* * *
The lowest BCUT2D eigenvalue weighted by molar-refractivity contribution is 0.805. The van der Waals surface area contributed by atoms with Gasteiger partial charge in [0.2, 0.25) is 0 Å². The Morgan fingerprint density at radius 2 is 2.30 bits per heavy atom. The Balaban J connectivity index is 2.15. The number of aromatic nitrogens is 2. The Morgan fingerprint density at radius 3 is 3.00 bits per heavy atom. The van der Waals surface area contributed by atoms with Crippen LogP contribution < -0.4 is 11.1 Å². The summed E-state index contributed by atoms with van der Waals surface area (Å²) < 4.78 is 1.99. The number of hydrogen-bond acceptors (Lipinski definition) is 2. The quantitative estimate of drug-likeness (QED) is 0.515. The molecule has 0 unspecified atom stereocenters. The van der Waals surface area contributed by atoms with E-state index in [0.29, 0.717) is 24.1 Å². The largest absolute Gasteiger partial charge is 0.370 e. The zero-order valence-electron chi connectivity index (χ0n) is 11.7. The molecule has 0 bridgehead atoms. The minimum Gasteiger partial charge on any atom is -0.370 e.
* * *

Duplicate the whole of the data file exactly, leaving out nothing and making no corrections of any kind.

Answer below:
The lowest BCUT2D eigenvalue weighted by molar-refractivity contribution is 0.805. The van der Waals surface area contributed by atoms with Gasteiger partial charge in [0.2, 0.25) is 0 Å². The Morgan fingerprint density at radius 2 is 2.30 bits per heavy atom. The Balaban J connectivity index is 2.15. The number of aromatic nitrogens is 2. The Morgan fingerprint density at radius 3 is 3.00 bits per heavy atom. The van der Waals surface area contributed by atoms with Crippen LogP contribution < -0.4 is 11.1 Å². The summed E-state index contributed by atoms with van der Waals surface area (Å²) < 4.78 is 1.99. The number of hydrogen-bond acceptors (Lipinski definition) is 2. The quantitative estimate of drug-likeness (QED) is 0.515. The molecule has 0 unspecified atom stereocenters. The van der Waals surface area contributed by atoms with E-state index in [0.29, 0.717) is 24.1 Å². The largest absolute Gasteiger partial charge is 0.370 e. The zero-order valence-electron chi connectivity index (χ0n) is 11.7. The molecule has 0 bridgehead atoms. The minimum Gasteiger partial charge on any atom is -0.370 e.